So now, I understand these smiling dad’s in the pictures a little better perhaps.  They are smiling because they may have found an inner peace that comes from doing what dad’s were intended to do:  Build, protect, guide, honor those entrusted to us from God Almighty.  Not for our sake.  For the love of God.  I see God in these Dads and their large families, and I see God as he chips away at my deformities.  The “point of it all” in this life is slowly revealed in the sweet, trusting face of these little gifts of life God entrusted to me; of all people, He entrusted them to me!


Every adoption we have ever done has been accompanied by its own inner anxieties.  And I must emphasize, anxiety for me, not the wife.  She is the creative force.  I am the unwilling accomplice worried about passing practical issues like money and budgets; physical and emotional limitations.  She has dragged me outside of myself every step of the way.  But, I suppose that’s why I married the girl in the first place.  Lucky guy!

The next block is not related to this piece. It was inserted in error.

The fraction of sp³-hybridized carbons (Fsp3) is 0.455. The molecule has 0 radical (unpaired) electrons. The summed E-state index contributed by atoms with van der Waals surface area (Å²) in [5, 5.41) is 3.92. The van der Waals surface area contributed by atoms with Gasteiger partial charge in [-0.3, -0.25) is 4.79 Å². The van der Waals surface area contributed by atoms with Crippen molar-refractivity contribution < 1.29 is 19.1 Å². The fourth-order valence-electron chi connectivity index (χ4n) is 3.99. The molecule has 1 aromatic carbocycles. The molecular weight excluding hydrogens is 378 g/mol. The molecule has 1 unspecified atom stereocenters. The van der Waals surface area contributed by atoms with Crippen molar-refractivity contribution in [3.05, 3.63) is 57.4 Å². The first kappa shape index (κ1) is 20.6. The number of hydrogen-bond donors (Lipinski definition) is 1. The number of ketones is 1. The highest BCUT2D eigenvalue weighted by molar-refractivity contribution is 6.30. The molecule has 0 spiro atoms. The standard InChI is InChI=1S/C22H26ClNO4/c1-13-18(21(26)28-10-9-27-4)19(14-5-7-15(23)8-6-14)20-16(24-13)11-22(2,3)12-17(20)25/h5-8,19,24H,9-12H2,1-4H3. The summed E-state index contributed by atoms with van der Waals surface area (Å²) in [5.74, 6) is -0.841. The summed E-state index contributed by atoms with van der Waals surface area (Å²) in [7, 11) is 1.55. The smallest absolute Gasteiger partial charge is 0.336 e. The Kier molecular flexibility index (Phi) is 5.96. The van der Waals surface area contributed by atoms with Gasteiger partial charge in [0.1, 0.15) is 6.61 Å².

Prior to our first adoption, Stephen, who is now 18, my concern was bonding.  I was concerned about whether I would love an adopted child in the same way I loved my biological daughter.  Would there be two classes of love and attachment between children?  I chewed on that question for a year, but there was no resolving it, because you just can’t know.  I asked everyone I knew who’d adopted or had been adopted about their experience, trying to answer that question:  “Can I actually love an adopted child”?  “Did you actually feel loved as an adopted child”?  One wise dad’s answer, who’d adopted numerous children, permanently clarified it for me.  Question:  “Were you every worried you’d fail to bond with any of your adopted children?”  He looked at me like I was speaking a foreign language.   Answer:  “Uuuhh, I don’t know”, he responded, “I just like kids”.  Simple answer, I know, but it changed everything for me.  It was not about me.  It was about the kid.  “I like kids too!  Have one”!  We did.  He is now an amazing young man, off to college, and fulfilling his God given talents.  He is a light in the world.  I did that.  Because I listened to a father’s advice: “I like kids”.